Prior to World War II, Germany was noted for its civilized morality. But it was only a social morality that failed them. And the seeds of iniquity that were sown by the intellectuals of the country were eventually tolerated by the so-called upright citizens of the country. Romans 1:32 says, who, knowing the righteous judgment of God, that those who practice such things are worthy of death, not only do the same but also approve of those who practice them. The law, the inner judge and the executive function totally turned around.
Let me end today by reading a few Scriptures which speak of the evil nature of the unregenerate conscience, the progressive downhill slide that happens over time, and the need for regeneration before that conscience can be effectively realigned. This by the way has profound implications for what our strategies should be in turning American around. Once a nation has degenerated to the place that the social conscience is no longer functioning as it should, there is nothing that can impact the culture except regeneration. And I believe America has reached a stage where a social conscience cannot be easily achieved without revival and mass conversions and discipleship occuring. As we read through these Scriptures, pray that God would pour out His Spirit upon our nation to bring deep conviction to the conscience and bring conversion.
Hebrews 10:22 says that the unbelieving conscience is always evil; whether it is sensitive or not, it is affected by sin. let us draw near with a true heart in full assurance of faith, having our hearts sprinkled from an evil conscience and our bodies washed with pure water. That is a description of what happens at conversion. You are inwardly sprinkled from an evil conscience and outwardly baptized. Titus 1:15 describes this evil this way, To the pure all things are pure, but to those who are defiled and unbelieving nothing is pure; but even their mind and conscience are defiled.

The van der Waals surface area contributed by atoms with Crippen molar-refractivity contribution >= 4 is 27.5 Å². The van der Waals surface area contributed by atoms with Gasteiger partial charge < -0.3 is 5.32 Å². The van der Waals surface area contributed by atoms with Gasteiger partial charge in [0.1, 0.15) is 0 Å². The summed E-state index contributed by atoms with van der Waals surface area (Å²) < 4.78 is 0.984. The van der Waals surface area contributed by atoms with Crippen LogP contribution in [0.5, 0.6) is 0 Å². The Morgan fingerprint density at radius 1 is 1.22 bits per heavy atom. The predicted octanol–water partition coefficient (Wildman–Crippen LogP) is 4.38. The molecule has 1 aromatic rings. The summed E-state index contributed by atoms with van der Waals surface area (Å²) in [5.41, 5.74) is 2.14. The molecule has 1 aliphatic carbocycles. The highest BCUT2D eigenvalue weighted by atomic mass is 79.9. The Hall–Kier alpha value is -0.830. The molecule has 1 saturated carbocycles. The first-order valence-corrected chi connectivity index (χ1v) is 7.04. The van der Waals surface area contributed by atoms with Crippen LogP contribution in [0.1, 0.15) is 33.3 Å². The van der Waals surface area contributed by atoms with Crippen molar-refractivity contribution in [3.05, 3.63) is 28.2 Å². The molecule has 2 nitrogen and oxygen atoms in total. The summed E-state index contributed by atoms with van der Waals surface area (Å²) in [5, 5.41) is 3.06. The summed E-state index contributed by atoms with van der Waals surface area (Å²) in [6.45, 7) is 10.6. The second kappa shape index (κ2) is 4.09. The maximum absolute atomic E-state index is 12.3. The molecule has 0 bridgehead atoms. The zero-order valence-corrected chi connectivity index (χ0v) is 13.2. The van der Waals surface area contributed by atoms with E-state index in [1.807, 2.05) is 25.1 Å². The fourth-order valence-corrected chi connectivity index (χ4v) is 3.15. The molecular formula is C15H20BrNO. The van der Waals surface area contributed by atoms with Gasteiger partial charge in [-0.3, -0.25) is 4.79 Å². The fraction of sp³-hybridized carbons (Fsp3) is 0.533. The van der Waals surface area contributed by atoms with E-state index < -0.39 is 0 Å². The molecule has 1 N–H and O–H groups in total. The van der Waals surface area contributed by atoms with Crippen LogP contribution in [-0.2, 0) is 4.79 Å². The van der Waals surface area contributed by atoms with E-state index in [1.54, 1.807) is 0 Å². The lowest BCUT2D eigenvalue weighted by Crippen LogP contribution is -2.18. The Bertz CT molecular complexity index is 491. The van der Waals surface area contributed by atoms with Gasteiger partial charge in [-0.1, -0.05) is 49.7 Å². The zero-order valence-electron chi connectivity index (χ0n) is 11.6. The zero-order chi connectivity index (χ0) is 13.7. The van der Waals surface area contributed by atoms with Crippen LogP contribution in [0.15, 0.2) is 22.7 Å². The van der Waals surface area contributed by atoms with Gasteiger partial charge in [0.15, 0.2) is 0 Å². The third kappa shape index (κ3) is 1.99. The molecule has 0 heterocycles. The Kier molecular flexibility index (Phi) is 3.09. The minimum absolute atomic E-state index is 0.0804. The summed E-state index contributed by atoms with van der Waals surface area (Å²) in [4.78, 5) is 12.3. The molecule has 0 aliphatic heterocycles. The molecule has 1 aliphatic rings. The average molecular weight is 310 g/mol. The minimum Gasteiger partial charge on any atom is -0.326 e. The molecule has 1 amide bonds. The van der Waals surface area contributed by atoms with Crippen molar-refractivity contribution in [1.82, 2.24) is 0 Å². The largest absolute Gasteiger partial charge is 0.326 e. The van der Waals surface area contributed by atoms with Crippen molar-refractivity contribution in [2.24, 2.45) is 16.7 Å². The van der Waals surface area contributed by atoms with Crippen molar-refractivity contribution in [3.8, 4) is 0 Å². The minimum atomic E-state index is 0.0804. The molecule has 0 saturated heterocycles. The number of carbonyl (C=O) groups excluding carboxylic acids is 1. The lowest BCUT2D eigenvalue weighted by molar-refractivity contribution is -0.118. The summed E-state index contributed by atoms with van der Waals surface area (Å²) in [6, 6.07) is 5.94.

If you look through all of the verses under the unbelieving conscience you will find descriptions like a darkened or a blinded conscience because of the wrong directions that the conscience takes the unregenerate man. And whether the conscience is prompting the man to do good, or bad, as he disobeys the conscience over and over again, he finds himself becoming gradually more and more hardened in heart. Pharoah must have had an incredibly hardened heart because it was only in one verse after great affliction that he admits for a moment that he had sinned. But during most of the time he seems to feel no pangs of conscience.
Let me end with three Scriptures that indicate the final result for any who would ignore the promptings of conscience. Turn first to Proverbs 30:20: This is the way of an adulterous woman: she eats and wipes her mouth, and says, "I have done no wickedness." Because this sin has become a lifestyle for her, she has finally come to the place where she has absolutely no sense of shame or wrong. And as I read the newspapers today I read of people coming out of the closet who now take pride in what once was an abomination in America. But don't just look at the unbeliever. Think of yourself. Next week we will see that there are believers who harden their consciences to the same extent. If you can sin without a pang of conscience you are in terrible, terrible jeopardy. It is an indication that God's hand of conviction is no longer on your life. You are suffering from a spiritual desertion and you will not find the sweetness of God's presence until you find the pain of your sin.